This volume focuses on the present state of English historical linguistics as a unitary discipline. In particular, the selection of papers challenges the idea that the community of linguists working on the history of English stands united merely by subject matter, but divided by method and theoretical outlook. The volume emphasizes the way in which scholars in our community are led to refine and further articulate their empirical proposals by challenges from different research paradigms. Thus, a running thematic thread of the volume is the dialogue between generative grammatical theory and corpus studies, including those in sociolinguistic tradition. The volume is divided in four main sections: syntax, phonology, text types, sociolinguistics and dialectology.
On the history of relative 'that'
The complementation of verbs of appearance by adverbs
On the use of current intuition as a bias in historical linguistics: The case of the LOOK + -ly construction in English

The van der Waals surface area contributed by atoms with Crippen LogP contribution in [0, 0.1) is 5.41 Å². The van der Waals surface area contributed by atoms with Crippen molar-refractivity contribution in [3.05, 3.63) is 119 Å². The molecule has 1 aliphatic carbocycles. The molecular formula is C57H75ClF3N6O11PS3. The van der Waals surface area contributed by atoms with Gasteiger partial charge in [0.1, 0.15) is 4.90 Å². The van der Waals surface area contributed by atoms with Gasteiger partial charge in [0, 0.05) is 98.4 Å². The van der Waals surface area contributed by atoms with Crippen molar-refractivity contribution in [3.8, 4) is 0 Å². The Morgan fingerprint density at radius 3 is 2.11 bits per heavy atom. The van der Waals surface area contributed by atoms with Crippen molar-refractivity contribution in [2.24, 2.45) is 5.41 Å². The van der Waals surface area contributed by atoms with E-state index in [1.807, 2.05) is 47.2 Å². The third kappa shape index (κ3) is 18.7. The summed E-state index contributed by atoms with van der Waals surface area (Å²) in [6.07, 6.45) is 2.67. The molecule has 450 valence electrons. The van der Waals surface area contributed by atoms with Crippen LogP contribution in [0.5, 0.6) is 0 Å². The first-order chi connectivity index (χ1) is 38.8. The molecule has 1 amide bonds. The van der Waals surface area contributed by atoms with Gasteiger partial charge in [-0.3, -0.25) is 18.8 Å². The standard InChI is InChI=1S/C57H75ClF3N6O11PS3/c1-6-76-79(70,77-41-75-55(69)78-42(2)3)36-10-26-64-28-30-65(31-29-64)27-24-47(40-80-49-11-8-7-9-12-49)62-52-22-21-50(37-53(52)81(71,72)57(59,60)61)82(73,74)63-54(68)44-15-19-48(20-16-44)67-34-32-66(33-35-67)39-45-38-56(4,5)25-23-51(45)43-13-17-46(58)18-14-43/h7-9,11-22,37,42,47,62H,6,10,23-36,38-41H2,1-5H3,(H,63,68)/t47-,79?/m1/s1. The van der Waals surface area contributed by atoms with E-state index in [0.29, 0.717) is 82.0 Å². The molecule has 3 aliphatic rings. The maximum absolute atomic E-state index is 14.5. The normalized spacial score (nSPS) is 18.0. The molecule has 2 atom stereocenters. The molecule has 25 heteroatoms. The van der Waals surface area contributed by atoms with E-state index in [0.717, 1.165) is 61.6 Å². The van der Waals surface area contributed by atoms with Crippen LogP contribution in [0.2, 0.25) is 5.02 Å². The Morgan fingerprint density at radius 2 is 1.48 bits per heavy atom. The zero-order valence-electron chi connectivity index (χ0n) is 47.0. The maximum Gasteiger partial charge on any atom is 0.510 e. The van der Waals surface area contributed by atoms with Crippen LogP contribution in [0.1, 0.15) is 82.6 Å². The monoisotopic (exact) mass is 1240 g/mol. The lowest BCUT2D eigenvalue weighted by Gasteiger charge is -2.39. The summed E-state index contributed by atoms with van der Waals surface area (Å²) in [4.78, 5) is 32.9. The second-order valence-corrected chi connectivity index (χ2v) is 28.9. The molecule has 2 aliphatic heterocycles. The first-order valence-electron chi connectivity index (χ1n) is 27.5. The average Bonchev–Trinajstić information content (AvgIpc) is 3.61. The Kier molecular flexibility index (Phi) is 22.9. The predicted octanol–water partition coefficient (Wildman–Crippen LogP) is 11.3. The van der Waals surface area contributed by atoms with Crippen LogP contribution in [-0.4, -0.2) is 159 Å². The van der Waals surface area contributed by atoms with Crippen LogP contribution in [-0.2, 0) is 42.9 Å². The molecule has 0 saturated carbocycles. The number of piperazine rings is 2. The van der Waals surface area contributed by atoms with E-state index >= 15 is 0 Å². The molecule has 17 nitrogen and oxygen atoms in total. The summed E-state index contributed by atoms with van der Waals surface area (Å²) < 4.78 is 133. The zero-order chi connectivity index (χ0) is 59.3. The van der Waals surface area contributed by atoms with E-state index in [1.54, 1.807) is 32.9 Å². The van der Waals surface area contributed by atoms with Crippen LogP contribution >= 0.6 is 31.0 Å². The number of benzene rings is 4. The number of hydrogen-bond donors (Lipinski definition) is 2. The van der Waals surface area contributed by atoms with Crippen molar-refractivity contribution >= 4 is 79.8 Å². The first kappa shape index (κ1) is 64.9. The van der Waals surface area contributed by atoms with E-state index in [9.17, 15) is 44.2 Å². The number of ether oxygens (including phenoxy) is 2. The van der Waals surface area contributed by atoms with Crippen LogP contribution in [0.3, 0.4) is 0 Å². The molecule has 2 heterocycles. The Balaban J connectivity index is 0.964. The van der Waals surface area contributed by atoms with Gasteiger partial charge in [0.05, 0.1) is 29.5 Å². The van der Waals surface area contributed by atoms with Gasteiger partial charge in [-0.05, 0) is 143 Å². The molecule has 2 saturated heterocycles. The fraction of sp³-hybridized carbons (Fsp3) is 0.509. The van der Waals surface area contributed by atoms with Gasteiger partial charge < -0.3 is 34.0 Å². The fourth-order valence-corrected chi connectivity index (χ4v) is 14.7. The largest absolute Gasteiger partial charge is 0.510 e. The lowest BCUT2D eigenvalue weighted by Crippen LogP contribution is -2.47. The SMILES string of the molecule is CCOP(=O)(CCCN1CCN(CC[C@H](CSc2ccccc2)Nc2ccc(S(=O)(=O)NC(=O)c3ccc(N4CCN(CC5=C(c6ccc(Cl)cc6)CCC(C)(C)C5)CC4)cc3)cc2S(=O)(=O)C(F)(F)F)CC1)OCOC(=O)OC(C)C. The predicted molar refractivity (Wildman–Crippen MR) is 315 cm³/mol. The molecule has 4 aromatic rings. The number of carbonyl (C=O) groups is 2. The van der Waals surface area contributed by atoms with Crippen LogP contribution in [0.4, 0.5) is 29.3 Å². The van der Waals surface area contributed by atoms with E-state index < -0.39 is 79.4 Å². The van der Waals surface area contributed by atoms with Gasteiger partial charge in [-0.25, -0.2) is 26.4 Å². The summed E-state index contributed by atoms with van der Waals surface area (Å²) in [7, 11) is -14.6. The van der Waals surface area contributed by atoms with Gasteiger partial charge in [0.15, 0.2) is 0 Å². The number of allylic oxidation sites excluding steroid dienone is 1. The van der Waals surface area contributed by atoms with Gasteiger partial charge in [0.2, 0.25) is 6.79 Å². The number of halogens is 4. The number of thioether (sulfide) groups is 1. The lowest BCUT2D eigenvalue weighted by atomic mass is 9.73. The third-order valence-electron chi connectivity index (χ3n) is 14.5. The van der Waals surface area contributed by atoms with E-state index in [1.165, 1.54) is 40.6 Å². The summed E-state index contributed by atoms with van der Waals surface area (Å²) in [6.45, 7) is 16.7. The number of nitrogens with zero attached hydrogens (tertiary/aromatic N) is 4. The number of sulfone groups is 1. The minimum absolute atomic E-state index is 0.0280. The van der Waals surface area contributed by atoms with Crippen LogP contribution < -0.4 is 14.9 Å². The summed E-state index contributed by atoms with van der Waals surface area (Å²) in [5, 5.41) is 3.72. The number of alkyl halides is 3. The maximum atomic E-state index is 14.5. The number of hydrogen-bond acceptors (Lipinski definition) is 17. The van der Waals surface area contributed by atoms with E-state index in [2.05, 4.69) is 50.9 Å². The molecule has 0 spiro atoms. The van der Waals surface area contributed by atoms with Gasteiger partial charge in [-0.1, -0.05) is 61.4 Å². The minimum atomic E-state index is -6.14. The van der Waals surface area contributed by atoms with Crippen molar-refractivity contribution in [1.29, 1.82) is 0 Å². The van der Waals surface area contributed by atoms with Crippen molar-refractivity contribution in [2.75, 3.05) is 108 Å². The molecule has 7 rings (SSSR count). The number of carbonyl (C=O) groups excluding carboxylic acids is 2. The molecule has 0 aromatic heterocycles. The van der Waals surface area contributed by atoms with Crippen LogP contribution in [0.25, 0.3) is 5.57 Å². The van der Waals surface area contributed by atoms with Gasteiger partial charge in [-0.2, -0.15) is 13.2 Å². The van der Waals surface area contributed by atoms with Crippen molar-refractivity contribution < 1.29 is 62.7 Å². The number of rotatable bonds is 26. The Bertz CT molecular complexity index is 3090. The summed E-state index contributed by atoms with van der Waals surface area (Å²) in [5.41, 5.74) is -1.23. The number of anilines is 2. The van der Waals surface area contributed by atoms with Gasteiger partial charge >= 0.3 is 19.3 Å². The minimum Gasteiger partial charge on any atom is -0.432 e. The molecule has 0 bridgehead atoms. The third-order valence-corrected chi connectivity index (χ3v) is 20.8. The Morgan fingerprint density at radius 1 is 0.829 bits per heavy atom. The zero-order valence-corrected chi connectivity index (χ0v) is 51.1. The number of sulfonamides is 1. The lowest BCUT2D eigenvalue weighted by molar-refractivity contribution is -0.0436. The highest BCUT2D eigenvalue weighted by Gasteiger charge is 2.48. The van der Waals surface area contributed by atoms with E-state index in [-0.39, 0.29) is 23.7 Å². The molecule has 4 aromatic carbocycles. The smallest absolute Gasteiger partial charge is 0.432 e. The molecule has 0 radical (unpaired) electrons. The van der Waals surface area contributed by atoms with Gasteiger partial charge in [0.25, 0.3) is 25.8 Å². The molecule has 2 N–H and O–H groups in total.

The indefinite pronoun 'man': "nominal" or "pronominal"?
Linda van Bergen
1.2 Form and function
Coordinate deletion, directionality and underlying structure in Old
Rodrigo Pérez Lorido
The position of the adjective in Old English
On the history of the s-genitive
Anette Rosenbach, Dieter Stein and Letizia Vezzosi
The passive as an object foregrounding device in early Modern English
Elena Seoane Posse
Reinforcing adjectives: A cognitive semantic perspective on grammaticalisation
2. Text types
Variation and change: Text types and the modelling of syntactic change
Wim van der Wurff
The progressive form and genre variation during the nineteenth century
The conjunction 'and' in early Modern English: Frequencies and uses in speech-related writing and other texts
Jonathan Culpeper and Merja Kytö
3. Sociolinguistics and dialectology
Processes of supralocalisation and the rise of Standard English in the early Modern period
The rise and fall of periphrastic DO in early Modern English, or "Howe the Scots will declare themselv's"
Grammatical description and language use in the seventeenth century
Geographical, socio-spatial and systemic distance in the spread of the relative "who" in Scots
Inversion in embedded questions in some regional varieties of English
Putting words in their place: An approach to Middle English word geography
HappY-tensing: A recent innovation?
Syllable ONSET in the history of English